Selene of Alexandria by Faith L. Justice ★★★★★
Blood pounded in Selene’s ears, beating to the rhythm of her bare feet thudding on the hard beach scrabble. Her breath came easy as she crested a low ridge and took a moment to glance back. Through the deep shadows of the early dawn, she saw her older brother Nicaeus and his best friend Antonius struggle out of a shrubby wash at the bottom of the ridge. She threw her head back and shrieked a triumphant ululation. Arms wide, she hurled herself down the slope with wild abandon.
I confess: after reading the first chapter of Faith L. Justice’s debut novel Selene of Alexandria, I was dubious. Here was the story of a young, well-to-do Christian girl in fifth century Alexandria, determined to become a physician despite the restrictions of her class and gender. To get her way, she plans to disguise herself as a boy, come to a lecture by the famous Hypatia, and persuade the Lady Philosopher to support her dream. Here we go, I thought. I’m about to watch a boring invincible heroine take on Big Bad Society and come out on top.
Boy, was I wrong.
There is nothing boring about any of Justice’s characters. Selene struggles believably with a girl’s dreams and a young woman’s fears in a city torn apart by disease and political intrigue. She is admirable without being invincible; her decisions have consequences, from the dismissal of her favorite maid to embroilment in a lethal street fight between Christians and Jews. Hypatia, far from the bloodless young martyr of nineteenth century paintings, is a mature woman whose affection for Selene and passion for the fate of her city make her profoundly likable. Justice gives even the villain, the new Patriarch of Alexandria, believable motivations and a drop of the reader’s sympathy.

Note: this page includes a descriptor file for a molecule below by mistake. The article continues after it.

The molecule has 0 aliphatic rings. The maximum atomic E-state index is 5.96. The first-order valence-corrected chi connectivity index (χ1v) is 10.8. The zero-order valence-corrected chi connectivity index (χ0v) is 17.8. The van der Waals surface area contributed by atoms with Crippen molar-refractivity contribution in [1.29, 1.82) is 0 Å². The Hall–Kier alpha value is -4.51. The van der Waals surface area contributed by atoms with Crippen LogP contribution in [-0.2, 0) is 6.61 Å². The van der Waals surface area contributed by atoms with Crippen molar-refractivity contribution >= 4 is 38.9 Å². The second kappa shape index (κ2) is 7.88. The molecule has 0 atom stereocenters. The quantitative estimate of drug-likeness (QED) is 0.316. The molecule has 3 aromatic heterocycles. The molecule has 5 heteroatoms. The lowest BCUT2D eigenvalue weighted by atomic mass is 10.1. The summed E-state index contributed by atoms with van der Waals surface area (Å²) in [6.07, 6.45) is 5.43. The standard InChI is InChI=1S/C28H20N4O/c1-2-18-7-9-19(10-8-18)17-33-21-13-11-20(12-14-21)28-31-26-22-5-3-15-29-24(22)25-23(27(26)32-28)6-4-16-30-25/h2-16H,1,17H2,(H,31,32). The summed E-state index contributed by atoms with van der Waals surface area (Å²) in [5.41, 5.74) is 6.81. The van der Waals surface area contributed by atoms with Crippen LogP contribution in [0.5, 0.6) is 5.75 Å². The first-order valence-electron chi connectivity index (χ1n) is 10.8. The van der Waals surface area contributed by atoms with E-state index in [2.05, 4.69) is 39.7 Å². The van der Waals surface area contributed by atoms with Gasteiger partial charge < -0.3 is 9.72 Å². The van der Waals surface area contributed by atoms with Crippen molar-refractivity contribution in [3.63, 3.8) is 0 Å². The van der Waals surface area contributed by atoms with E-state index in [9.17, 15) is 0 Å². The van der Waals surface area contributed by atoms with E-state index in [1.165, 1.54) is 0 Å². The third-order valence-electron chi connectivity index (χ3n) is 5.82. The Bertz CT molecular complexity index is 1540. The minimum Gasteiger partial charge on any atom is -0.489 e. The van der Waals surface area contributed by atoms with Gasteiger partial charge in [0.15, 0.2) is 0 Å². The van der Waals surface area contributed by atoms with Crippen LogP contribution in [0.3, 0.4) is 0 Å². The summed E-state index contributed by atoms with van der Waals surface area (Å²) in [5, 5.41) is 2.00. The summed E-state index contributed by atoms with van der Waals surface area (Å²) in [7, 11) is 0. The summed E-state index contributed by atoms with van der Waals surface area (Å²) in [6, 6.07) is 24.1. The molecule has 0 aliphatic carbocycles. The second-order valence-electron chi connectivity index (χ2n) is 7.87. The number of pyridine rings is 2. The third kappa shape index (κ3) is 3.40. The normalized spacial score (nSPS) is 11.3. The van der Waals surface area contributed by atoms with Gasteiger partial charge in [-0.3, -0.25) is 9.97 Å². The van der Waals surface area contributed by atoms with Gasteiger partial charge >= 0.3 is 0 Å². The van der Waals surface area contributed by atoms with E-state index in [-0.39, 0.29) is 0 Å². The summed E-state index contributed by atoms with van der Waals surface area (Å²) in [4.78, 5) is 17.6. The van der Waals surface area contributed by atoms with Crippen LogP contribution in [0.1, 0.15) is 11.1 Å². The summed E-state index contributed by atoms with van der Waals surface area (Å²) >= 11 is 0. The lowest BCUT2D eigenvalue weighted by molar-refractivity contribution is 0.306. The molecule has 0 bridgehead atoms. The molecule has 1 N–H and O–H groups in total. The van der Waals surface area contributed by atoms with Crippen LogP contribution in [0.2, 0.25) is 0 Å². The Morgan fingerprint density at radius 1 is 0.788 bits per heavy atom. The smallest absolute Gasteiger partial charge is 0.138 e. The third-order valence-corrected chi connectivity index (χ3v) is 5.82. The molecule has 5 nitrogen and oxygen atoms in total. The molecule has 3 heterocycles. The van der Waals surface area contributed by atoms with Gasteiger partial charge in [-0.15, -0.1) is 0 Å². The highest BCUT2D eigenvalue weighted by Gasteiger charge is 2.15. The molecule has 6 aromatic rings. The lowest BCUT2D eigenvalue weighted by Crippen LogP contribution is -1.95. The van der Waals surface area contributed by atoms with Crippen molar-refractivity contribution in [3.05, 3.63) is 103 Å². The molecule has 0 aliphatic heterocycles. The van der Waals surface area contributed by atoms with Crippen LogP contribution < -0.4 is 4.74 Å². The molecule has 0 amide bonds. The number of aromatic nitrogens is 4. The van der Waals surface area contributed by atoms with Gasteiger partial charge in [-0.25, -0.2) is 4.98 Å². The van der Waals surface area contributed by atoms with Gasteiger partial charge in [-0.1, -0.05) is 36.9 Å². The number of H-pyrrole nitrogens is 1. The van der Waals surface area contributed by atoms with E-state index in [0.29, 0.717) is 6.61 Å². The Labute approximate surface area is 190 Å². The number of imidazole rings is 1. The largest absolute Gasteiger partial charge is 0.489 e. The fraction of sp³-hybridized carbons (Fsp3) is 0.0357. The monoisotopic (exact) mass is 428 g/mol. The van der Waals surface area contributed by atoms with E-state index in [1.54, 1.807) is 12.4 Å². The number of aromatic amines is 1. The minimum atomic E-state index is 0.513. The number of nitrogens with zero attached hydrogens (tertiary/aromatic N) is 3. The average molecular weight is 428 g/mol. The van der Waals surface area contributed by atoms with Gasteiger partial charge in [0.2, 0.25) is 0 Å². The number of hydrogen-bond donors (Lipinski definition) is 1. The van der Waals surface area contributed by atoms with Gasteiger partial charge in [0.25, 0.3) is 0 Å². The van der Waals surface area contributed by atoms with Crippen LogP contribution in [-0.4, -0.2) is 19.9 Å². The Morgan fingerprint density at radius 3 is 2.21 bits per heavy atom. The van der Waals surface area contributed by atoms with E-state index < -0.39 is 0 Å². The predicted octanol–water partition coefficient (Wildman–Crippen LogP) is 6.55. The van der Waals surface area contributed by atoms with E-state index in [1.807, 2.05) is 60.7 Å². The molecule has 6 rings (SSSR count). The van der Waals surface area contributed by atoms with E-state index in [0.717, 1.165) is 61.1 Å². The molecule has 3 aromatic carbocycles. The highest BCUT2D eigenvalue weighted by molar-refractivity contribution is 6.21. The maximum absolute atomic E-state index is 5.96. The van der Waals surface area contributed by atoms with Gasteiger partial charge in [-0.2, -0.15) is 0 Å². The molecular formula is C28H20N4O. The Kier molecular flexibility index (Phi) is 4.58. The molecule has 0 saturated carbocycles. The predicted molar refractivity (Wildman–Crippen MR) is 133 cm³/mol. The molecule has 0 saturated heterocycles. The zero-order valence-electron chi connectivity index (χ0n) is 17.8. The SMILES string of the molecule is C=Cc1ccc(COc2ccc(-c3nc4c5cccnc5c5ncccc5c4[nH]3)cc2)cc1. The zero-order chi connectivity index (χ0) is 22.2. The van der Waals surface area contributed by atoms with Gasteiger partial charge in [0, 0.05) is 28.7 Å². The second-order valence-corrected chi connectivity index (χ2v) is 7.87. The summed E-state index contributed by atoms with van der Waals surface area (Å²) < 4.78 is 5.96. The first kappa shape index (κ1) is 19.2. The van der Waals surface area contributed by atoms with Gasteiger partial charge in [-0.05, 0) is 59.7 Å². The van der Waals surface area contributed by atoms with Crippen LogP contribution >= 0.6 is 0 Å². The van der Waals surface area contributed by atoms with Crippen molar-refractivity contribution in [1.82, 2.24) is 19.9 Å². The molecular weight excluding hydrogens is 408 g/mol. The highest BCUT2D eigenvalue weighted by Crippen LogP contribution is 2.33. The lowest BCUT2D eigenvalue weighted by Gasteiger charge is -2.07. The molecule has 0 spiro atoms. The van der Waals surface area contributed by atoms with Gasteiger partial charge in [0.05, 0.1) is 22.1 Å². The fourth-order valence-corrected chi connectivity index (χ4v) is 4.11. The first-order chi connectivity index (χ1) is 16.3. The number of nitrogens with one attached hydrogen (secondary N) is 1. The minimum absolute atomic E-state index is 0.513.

Justice clearly did her research. Fascinating historical details shine from every page without overwhelming the central narrative. One of my favorite anecdotes appears on page 86:
”Magnificent, isn’t it? It’s the symbol of our city. It’s nearly as tall as the Great Pyramid.” Hypatia shaded her eyes from the sun glare as she looked up. “An amusing story tells that the king who commissioned the lighthouse wanted only his name on the monument. The architect craftily inscribed his own name in stone and covered it with plaster on which the imperial inscription appeared.”
“Clever man.” Orestes laughed. “Over the years, I assume the plaster peeled leaving the architect’s name?”
“Of course! Would you like to see the inscription? We can climb to the top. The lighthouse affords a wonderful view.”
As can be seen from the excerpt, there are a few tiny typos throughout the book—mostly missing commas, a case of “accept” for “except”—that a copyeditor might have caught, but they hardly mar Justice’s smooth, lucid prose. Selene of Alexandria has received high praise from a number of reviewers and deserves every word of it. This book is outstanding, not just for a first novel, but for any novel. Once you’ve read it, I’m sure you’ll join me in waiting impatiently to read Justice’s next project!
Selene of Alexandria by Faith L. Justice. Published by Booklocker.com. Purchase at Barnes & Noble, Amazon.com, Booklocker.com, or a bookstore near you.
Thank you to the author for generously providing a review copy.